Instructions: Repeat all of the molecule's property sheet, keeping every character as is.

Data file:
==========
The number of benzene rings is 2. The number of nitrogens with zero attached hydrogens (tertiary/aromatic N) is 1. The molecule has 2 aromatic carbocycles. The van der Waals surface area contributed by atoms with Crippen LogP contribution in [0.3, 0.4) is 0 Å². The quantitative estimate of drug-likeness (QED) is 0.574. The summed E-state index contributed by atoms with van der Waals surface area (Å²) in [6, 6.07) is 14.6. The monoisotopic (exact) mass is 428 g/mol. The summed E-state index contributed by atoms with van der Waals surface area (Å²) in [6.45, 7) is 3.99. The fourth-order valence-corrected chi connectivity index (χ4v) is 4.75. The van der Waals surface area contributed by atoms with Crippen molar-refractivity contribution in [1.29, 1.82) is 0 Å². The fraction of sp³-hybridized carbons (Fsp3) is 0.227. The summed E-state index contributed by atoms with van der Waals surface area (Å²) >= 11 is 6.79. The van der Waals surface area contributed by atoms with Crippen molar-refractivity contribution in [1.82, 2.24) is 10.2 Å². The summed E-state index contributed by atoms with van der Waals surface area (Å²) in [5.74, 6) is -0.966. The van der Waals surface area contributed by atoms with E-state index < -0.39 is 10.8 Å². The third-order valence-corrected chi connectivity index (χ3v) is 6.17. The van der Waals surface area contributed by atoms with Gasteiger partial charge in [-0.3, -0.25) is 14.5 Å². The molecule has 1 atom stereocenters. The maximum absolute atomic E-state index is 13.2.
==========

The number of benzene rings is 2. The number of nitrogens with zero attached hydrogens (tertiary/aromatic N) is 1. The molecule has 2 aromatic carbocycles. The van der Waals surface area contributed by atoms with Crippen LogP contribution in [0.3, 0.4) is 0 Å². The quantitative estimate of drug-likeness (QED) is 0.574. The summed E-state index contributed by atoms with van der Waals surface area (Å²) in [6, 6.07) is 14.6. The monoisotopic (exact) mass is 428 g/mol. The summed E-state index contributed by atoms with van der Waals surface area (Å²) in [6.45, 7) is 3.99. The fourth-order valence-corrected chi connectivity index (χ4v) is 4.75. The van der Waals surface area contributed by atoms with Crippen molar-refractivity contribution in [1.29, 1.82) is 0 Å². The fraction of sp³-hybridized carbons (Fsp3) is 0.227. The summed E-state index contributed by atoms with van der Waals surface area (Å²) >= 11 is 6.79. The van der Waals surface area contributed by atoms with Crippen molar-refractivity contribution in [1.82, 2.24) is 10.2 Å². The summed E-state index contributed by atoms with van der Waals surface area (Å²) in [5.74, 6) is -0.966. The van der Waals surface area contributed by atoms with E-state index < -0.39 is 10.8 Å². The third-order valence-corrected chi connectivity index (χ3v) is 6.17. The van der Waals surface area contributed by atoms with Gasteiger partial charge in [-0.3, -0.25) is 14.5 Å². The molecule has 1 atom stereocenters. The maximum absolute atomic E-state index is 13.2.